In a Singapore first, Night Safari welcomes four Tasmanian Devils, one of Australia’s most iconic predators. The four females – Crumpet, Snickers, Jesse and Panini – are all around three years old and have made the Wallaby Trail their new home.
Tasmanian Devils are listed as endangered under the International Union for Conservation of Nature’s Red List. DFTD is a type of transmissible cancer highly contagious among Tasmanian Devil populations. It spreads when the animals bite each other while fighting or mating, and results in large facial tumours, which can prevent them from eating, eventually causing starvation. Since the discovery of the disease in 1996, the wild population has declined by at least 80 per cent in diseased areas, now spread across the majority of the state.
Tasmanian Devils are known to be small in stature but big in personality. Their unique vocalisations such as growls, screams and screeches when feeding or during confrontations with each other are likely the inspiration for their name.
The Devils are part of the insurance population managed by the Save the Tasmanian Devil Programme (STDP), led by the Department of Natural Resources and Environment Tasmania. The transfer was made under the recommendation of the Species Management Programme (SMP). Under the SMP, Zoo and Aquarium Association Australasia (ZAA) member organisations collaborate to ensure the long-term viability and sustainability of species populations under human care.
The STDP is an initiative of the Australian and Tasmanian State governments and an official response to the threat posed by Devil Facial Tumour Disease (DFTD). The vision of the Programme is for a resilient wild Devil population that requires limited human management intervention.
The Tasmanian Devils were originally scheduled to arrive in 2020. However, plans took a turn with the onset of the COVID-19 pandemic and travel restrictions.
After four years, Crumpet, Snickers, Jesse and Panini finally arrived safely in Singapore on 7 October 2022, accompanied by Trowunna Wildlife Sanctuary senior keeper Adrian Mifsud to ensure the animals’ well-being during the transit.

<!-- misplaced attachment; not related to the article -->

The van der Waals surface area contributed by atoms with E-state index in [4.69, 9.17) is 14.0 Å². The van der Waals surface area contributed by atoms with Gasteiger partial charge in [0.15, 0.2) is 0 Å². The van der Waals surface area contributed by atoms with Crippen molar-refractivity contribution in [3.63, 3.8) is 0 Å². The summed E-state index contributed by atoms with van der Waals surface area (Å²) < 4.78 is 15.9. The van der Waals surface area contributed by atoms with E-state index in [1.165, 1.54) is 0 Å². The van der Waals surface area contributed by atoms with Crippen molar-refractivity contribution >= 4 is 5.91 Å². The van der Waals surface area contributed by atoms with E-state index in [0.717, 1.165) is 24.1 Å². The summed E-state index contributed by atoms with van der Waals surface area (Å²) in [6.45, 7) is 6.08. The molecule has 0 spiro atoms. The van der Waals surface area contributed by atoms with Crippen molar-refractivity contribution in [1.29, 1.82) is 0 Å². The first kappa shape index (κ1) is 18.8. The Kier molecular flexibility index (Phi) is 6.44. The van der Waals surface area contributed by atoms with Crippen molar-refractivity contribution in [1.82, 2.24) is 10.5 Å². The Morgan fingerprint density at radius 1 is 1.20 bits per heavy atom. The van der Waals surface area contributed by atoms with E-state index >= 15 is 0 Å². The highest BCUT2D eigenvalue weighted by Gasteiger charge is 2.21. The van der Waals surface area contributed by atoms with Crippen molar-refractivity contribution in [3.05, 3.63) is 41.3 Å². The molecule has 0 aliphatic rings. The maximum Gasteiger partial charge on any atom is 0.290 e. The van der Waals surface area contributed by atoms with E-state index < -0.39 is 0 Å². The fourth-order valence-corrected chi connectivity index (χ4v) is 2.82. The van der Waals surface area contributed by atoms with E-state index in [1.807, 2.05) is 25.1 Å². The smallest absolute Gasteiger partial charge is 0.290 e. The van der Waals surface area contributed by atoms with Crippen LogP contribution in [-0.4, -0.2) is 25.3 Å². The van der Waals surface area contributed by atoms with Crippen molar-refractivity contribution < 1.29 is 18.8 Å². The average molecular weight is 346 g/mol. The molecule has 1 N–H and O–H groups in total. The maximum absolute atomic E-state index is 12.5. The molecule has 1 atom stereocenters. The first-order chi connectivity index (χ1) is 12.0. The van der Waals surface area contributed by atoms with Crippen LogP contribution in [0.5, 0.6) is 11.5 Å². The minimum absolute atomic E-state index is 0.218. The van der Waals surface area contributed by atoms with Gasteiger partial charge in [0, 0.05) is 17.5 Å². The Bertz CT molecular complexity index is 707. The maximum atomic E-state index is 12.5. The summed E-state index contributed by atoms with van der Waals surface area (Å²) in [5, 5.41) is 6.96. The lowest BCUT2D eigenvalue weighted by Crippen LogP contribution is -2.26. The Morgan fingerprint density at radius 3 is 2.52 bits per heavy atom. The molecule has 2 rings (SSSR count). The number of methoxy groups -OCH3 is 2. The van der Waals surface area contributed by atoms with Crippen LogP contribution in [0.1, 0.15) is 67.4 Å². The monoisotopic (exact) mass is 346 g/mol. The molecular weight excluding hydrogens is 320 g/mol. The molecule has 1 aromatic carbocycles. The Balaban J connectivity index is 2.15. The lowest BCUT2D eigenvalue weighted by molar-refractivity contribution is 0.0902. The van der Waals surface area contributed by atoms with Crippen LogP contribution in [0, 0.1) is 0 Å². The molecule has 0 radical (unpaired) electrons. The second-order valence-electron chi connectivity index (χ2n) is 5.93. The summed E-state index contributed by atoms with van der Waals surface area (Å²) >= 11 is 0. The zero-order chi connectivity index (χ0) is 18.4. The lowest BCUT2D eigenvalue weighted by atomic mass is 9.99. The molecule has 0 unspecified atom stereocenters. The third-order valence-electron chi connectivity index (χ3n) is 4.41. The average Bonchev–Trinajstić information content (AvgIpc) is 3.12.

Tasmanian Devil Exhibit
The launch of Night Safari’s new Tasmanian Devil exhibit was officiated by The Honourable William Hodgman, Australian High Commissioner to Singapore this evening. Located at the end of Night Safari’s Wallaby Trail, their new home consists of two climate-controlled indoor exhibits, two expansive outdoor habitats for the animals to roam and explore, as well as back-of-house facilities consisting of indoor dens and outdoor yards, giving the nocturnal animals ample space to rest in the day.
The outdoor exhibits feature rockwork, water features and Australian trees such as Eucalyptus and shrubs like the Red Flowered Silky Oak to simulate the Devils’ wild dry shrubland habitat. The four individuals will be housed in pairs – Crumpet with Snickers, and Jesse with Panini, with each pair having access to their respective indoor and outdoor spaces.
Mandai Wildlife Group has been contributing to in situ conservation of these iconic Australian species by providing funding to the STDP through the Group’s conservation arm, Mandai Nature. The support goes towards veterinary services including routine health examinations, diagnostics and treatments, capacity building and providing expert consultations to ensure the health and well-being of the animals, both under human care and in the wild.